FCC Commissioner Ajit Pai, who can continue to work despite the agency shutdown because of how his position is funded, says he hopes the commission will soon act on a draft order addressing AM revitalization.
Speaking to the board of the National Religious Broadcasters at National Harbor in Maryland, near Washington, yesterday, Pai encouraged broadcasters to tell the commission what they think of its proposals, once those are released. His comments were similar to what he said in a video presentation to the recent Radio Show.
“Once the FCC formally proposes changes to improve AM, it’ll be your turn. I encourage you and all religious broadcasters to make your voices heard. Let us know what you think of our proposals. Which ones do you support? Which ones raise concerns? What other ideas that aren’t mentioned should we be considering? To get this right, we need to hear from you,” Pai said.
One simple concept would be to make it easier for owners to improve their signals and find suitable antenna sites, according to Pai, who also said the agency should make it easier for AM stations to get and use FM translators.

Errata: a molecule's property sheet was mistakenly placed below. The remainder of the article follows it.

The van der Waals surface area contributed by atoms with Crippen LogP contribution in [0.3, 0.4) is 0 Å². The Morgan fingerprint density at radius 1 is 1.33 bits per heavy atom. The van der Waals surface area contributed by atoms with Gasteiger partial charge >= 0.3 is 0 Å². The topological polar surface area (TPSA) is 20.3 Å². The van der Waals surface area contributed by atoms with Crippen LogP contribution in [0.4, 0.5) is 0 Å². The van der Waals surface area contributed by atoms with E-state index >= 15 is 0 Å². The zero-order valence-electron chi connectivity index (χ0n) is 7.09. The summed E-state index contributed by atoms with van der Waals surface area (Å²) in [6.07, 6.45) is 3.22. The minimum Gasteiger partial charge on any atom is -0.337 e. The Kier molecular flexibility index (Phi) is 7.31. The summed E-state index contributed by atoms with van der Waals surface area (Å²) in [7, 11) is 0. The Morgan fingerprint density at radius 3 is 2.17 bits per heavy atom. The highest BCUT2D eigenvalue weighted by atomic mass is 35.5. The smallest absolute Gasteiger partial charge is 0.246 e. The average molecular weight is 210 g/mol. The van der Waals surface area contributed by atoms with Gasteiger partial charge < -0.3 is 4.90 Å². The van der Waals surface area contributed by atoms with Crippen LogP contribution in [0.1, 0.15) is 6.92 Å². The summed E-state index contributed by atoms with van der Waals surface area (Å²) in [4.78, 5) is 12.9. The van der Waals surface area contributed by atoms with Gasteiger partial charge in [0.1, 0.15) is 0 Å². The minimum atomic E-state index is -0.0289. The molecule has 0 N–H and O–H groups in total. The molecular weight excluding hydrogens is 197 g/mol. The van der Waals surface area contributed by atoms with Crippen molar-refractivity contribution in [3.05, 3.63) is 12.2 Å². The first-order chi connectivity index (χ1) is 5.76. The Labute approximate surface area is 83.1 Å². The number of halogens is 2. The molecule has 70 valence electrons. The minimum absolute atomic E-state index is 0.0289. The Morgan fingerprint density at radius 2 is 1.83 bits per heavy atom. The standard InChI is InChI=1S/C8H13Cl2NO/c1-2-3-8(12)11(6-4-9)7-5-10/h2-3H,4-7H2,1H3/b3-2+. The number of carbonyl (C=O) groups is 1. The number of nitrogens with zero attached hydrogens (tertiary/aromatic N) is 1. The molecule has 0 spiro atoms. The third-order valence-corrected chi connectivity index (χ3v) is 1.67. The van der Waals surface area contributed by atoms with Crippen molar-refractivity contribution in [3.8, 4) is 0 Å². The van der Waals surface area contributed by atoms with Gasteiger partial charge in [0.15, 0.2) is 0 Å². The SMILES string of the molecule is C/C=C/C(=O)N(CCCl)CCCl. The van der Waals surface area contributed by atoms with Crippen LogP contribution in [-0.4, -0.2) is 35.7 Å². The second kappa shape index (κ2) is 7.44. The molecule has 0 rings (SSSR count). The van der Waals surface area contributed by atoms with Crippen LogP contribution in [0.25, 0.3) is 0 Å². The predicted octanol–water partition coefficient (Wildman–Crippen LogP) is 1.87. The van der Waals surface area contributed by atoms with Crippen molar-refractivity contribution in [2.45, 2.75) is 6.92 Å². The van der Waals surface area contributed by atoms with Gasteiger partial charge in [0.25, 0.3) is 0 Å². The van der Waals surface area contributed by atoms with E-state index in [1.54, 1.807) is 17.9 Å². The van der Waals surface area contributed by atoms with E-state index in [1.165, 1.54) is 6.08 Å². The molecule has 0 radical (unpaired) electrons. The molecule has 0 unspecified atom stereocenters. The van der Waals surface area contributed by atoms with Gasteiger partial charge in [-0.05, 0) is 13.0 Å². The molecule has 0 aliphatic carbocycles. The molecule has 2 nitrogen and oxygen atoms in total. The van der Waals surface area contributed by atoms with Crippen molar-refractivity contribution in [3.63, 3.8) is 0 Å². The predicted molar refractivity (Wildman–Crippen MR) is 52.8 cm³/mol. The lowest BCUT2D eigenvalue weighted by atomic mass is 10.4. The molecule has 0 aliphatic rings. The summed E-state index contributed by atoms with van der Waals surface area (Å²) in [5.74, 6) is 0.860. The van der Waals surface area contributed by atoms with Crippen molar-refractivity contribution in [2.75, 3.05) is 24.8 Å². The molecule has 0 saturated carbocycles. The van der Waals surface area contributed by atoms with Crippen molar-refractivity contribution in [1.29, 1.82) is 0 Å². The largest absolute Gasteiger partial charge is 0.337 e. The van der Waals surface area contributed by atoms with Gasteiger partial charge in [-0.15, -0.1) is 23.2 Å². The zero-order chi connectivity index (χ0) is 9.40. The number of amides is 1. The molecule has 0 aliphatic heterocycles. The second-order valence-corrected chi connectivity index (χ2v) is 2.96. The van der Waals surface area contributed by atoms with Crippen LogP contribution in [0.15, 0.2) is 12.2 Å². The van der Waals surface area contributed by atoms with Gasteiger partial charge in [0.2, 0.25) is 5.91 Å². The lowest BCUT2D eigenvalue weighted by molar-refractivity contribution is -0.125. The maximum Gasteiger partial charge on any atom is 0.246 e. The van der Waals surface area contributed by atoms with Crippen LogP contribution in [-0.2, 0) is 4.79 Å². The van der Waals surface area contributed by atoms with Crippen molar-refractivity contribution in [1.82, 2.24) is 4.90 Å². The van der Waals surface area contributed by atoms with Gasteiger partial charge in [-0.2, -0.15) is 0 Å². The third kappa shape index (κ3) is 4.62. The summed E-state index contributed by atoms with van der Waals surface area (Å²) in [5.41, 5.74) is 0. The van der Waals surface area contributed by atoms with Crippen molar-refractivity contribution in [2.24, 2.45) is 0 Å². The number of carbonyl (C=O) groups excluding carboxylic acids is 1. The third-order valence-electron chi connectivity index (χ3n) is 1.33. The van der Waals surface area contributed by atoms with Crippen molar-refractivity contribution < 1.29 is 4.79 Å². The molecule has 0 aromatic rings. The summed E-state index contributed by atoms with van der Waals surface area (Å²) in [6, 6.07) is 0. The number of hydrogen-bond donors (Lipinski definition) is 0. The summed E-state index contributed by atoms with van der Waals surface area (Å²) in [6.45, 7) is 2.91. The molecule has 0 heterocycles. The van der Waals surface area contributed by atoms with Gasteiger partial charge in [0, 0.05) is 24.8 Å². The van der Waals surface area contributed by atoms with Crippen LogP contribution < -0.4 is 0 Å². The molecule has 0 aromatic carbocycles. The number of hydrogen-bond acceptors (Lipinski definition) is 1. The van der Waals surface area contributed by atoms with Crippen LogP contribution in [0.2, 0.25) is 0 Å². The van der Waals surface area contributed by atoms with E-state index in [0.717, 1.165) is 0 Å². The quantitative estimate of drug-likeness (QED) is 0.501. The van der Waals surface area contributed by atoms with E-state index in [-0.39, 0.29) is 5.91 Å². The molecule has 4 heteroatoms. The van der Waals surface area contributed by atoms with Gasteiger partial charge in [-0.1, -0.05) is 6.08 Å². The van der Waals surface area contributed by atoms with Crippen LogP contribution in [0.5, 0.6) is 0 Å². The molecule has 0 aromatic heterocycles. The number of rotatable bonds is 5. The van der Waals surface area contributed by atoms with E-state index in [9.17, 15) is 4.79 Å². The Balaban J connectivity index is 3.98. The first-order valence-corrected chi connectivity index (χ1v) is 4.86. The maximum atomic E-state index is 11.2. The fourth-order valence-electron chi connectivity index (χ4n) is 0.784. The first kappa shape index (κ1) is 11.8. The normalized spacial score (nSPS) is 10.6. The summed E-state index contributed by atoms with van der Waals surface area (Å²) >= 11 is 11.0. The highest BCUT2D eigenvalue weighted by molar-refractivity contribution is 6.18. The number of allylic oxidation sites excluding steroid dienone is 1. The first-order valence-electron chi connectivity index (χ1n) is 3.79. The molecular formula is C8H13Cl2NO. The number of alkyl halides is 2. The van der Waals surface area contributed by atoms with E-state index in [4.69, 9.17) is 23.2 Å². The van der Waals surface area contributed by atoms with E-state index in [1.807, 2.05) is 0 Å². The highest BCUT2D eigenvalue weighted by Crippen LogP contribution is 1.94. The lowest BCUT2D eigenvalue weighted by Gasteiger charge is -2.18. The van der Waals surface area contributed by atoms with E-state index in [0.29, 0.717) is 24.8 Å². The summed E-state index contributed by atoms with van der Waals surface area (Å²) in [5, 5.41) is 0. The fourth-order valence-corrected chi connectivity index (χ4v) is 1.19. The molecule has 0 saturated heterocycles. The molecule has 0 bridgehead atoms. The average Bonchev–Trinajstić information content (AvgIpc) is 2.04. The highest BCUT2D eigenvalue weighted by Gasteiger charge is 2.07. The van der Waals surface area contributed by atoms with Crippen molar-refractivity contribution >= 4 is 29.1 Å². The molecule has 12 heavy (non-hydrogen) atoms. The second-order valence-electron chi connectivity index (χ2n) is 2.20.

He favors the effort. Though not calling it by name, Pai referenced the “Tell City Waiver” petition currently pending at the commission to make it easier for AM stations to move FM translators. But the FCC should go further and open up a window where any AM station without an FM translator can get one so long as there is available spectrum, said Pai. The concept is one that was discussed and backed by several attendees at the recent Radio Show.
Noting that the long-term future of AM is less clear, he said, there isn’t a consensus on the steps the commission needs to take for the AM band to be alive and well 10 or 15 years from now. The GOP commissioner said “we need to be bold and slip the surly bonds of conventional wisdom. We need to experiment with ideas like digital AM, synchronous transmission systems, and nighttime power level adjustments, and see what will work.”
Switching to fundraising, the commissioner is all for allowing noncommercial stations to fundraise for third-party charities, something the commission proposed to reform a year ago but has yet to finalize. “For religious broadcasters, this is especially important. Instead of living by this rule, you would be able to live by your faith,” said Pai.
The commission should allow noncommercial educational stations to use up to 1% of their annual airtime to raise funds for third-party nonprofit organizations. That’s a little less than 88 hours per year and less than 15 minutes per day, according to Pai.
Currently noncommercial broadcasters seek waivers to conduct third-party fundraising after a natural disaster, for example.